And there are numerous other examples of stories that work as movies but not TV shows. We repeatedly watch different filmed versions of Hamlet, even though we already know which characters will die at the end. But Hamlet has never been turned into a teen soap opera on the CW. (Fox actually came close once with a show called Skin, which starred Ron Silver as a porn magnate and a then-unknown Olivia Wilde as his daughter.) It's the same reason why movies, generally speaking, have more repeat watching value than TV shows. You can watch the how any number of times, but the what only needs to be watched once.

But circling back to my original point ... because TV shows are so heavy on plot, they rely heavily on the audio, requiring a lot of expository dialogue. Hearing the dialogue is usually more important to your experience of the program than seeing the expressions on the actors' faces as they speak their lines, or seeing other visual information presented at the same time. That's because there usually isn't any other visual information. In order to keep a viewer interested week after week, TV shows need to get straight into the plot and stay focused on it, at the expense of camera tricks, quick edits, or other aspects of the movies we are so accustomed to.

More than anything this might explain why David Lynch had to make Mulholland Drive into a movie. It was originally envisioned as a TV show, but its abstractions -- I imagine it was far more abstract than Lynch's relatively straightforward Twin Peaks -- required the medium of cinema. Only in film can you toy with the audience and stay unstructured. Only a film can "have no plot" and still be potentially worth watching.

Considering this, it's easy for me to understand why I get agitated when my wife is on her computer while we're watching a movie. Or why I get stressed out when she runs to the bathroom at the theater. It's not simply a matter of catching her up on the plot she may have missed. I have to remember if there was some subtle camera trick that told us something imperceptible about the motivations of a certain character. I have to remember if a date flashed across the screen. I have to remember if there was a quick montage of images that told you something about the character's past. A movie is dense with all this information. A TV show, generally speaking, is not.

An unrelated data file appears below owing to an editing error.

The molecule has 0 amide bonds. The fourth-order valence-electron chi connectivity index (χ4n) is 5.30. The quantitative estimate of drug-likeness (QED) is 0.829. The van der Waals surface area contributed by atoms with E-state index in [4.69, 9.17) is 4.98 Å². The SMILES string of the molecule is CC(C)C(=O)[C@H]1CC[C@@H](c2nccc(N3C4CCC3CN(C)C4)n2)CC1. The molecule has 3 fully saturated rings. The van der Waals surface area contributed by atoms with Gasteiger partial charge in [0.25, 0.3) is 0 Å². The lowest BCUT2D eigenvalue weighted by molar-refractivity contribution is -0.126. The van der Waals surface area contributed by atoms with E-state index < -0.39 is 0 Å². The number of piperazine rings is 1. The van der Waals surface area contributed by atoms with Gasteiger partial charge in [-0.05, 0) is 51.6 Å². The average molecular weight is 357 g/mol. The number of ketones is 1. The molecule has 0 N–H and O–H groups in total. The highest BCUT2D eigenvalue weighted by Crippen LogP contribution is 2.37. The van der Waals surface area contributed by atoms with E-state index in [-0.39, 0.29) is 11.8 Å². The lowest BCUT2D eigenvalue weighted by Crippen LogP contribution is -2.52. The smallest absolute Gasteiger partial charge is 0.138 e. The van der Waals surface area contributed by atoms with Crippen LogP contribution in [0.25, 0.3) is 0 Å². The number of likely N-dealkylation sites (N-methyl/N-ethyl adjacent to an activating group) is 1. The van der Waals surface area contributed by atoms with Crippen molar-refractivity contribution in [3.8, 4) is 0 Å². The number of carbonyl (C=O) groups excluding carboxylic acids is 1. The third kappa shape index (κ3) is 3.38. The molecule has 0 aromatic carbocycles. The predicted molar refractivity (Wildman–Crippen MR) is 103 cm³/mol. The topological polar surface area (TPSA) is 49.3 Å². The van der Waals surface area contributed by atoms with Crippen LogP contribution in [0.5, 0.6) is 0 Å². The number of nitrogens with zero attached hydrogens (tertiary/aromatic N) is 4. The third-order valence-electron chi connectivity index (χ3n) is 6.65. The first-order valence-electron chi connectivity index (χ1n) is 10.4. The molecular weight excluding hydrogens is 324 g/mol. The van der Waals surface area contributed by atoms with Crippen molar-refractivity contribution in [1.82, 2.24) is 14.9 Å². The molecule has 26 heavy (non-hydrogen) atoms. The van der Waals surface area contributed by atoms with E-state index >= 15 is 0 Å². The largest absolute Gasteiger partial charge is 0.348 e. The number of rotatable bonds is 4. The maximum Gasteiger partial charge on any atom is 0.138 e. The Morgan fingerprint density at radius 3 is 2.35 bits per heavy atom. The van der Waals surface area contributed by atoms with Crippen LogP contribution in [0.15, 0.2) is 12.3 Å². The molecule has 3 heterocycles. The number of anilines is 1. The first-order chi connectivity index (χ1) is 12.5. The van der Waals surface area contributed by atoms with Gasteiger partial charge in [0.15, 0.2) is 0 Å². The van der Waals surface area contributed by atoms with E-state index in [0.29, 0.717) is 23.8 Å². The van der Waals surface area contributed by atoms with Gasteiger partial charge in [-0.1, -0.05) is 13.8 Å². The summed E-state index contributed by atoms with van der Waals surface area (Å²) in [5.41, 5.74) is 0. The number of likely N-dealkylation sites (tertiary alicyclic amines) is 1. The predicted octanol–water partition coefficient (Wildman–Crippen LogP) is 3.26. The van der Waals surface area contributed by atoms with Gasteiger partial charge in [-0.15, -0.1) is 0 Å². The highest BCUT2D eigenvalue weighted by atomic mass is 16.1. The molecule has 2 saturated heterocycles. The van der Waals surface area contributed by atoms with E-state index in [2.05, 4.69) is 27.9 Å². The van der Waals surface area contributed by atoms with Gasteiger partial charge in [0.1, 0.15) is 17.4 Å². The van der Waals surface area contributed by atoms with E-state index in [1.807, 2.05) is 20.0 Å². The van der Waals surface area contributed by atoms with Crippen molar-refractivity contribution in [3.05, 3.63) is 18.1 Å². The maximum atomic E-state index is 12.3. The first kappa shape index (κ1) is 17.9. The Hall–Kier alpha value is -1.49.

So is TV basically like radio?

That could be taking it too far. But I'd be interested to "watch" a procedural cop show while wearing a blindfold, to see if my appreciation of it were significantly impacted. I'm guessing it would not be.

It's funny in this discussion how I'm privileging seeing over hearing. If one medium does one sense better, and the other medium does the other sense better, shouldn't that balance out?

Except not really, because we already privilege the visual by saying you are supposed to "show, don't tell." Could that be because if you asked someone which sense they'd rather lose -- sight or hearing -- almost all people would pick hearing? Sight is more essential to how we get around in the world. Hearing is useful too, but it ain't no sight. (Yeah, tell that to a music lover. I guess that's why I'm a bigger film fan than music fan, though I love both.)

In movies, we want as much information as possible to be communicated visually.

Otherwise, you might as well just be watching TV ... or listening to the radio.

No comments: